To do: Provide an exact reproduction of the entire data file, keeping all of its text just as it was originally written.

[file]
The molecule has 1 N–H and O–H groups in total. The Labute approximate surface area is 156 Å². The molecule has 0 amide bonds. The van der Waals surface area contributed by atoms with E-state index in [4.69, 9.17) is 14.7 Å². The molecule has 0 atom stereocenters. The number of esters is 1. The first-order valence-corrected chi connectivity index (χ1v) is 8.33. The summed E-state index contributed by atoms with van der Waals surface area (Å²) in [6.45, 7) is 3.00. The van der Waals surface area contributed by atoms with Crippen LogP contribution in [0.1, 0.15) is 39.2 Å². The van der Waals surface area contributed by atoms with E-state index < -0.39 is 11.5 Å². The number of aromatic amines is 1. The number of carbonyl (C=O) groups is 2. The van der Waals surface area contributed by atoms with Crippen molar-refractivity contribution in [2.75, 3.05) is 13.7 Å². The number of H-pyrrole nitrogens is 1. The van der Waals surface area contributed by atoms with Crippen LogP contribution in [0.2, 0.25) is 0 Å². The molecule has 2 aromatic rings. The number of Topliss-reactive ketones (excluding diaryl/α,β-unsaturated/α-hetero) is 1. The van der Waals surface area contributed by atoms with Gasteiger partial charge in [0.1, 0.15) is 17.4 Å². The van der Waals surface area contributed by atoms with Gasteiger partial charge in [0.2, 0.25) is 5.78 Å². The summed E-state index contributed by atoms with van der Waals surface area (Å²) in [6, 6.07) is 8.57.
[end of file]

The molecule has 1 N–H and O–H groups in total. The Labute approximate surface area is 156 Å². The molecule has 0 amide bonds. The van der Waals surface area contributed by atoms with E-state index in [4.69, 9.17) is 14.7 Å². The molecule has 0 atom stereocenters. The number of esters is 1. The first-order valence-corrected chi connectivity index (χ1v) is 8.33. The summed E-state index contributed by atoms with van der Waals surface area (Å²) in [6.45, 7) is 3.00. The van der Waals surface area contributed by atoms with Crippen LogP contribution in [0.1, 0.15) is 39.2 Å². The van der Waals surface area contributed by atoms with E-state index < -0.39 is 11.5 Å². The number of aromatic amines is 1. The number of carbonyl (C=O) groups is 2. The van der Waals surface area contributed by atoms with Crippen molar-refractivity contribution in [2.75, 3.05) is 13.7 Å². The number of H-pyrrole nitrogens is 1. The van der Waals surface area contributed by atoms with Crippen LogP contribution in [0.2, 0.25) is 0 Å². The molecule has 2 aromatic rings. The number of Topliss-reactive ketones (excluding diaryl/α,β-unsaturated/α-hetero) is 1. The van der Waals surface area contributed by atoms with Gasteiger partial charge in [0.1, 0.15) is 17.4 Å². The van der Waals surface area contributed by atoms with Gasteiger partial charge in [0.2, 0.25) is 5.78 Å². The summed E-state index contributed by atoms with van der Waals surface area (Å²) in [6, 6.07) is 8.57.